Providing effective and appropriate care to people facing significant life-changing events such as bereavement or serious illness demands that the individual way in which each person experiences and deals with loss, be recognised and understood.

There are many theories of grief which form an extensive knowledge base for practitioners.  A theoretical framework which has been developed by Linda Machin, the Range of Response to Loss model (RRL), uses the language of grieving people heard in her practice and research. While providing a distinctive perspective the RRL is consistent with other theories used extensively in this field of care, such as attachment theory and the dual process model of grief.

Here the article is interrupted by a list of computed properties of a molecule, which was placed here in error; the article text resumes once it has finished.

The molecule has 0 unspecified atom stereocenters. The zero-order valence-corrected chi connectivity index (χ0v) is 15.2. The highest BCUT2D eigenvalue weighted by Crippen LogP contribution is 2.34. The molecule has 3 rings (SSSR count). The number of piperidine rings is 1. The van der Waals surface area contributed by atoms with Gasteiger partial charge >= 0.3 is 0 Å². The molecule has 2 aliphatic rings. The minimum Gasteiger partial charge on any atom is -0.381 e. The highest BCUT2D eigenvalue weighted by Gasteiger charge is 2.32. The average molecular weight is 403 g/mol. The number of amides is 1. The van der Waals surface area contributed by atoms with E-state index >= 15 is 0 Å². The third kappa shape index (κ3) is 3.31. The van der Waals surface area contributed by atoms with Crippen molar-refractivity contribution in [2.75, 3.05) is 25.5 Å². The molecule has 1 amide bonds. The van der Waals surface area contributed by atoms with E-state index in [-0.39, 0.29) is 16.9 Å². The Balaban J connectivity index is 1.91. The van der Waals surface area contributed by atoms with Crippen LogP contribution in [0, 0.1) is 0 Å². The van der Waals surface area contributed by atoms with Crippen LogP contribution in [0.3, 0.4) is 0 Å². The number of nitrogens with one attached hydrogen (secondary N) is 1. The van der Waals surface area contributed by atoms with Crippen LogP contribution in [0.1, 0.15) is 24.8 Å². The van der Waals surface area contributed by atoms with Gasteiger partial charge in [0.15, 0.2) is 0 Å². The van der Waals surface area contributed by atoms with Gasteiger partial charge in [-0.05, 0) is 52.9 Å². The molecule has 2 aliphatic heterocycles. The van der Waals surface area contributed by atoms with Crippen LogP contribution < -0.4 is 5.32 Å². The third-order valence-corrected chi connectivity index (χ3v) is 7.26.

The Adult Attitude to Grief scale (AAG) was originally devised (Machin 2001) to test the validity of the concepts within the Range of Response to Loss model (RRL). While confirming the categorical distinctions – overwhelmed, controlled, resilience – it also demonstrated the potential for profiling individual grief responses. As a tool for practice the AAG has been modified for use in palliative care, with patients and carers, and with bereaved children. 

The practice implications of this work suggest a pluralistic approach to bereavement and grief care in which effective intervention is based on appropriately addressing individual need rather than applying a one-size-fits-all approach.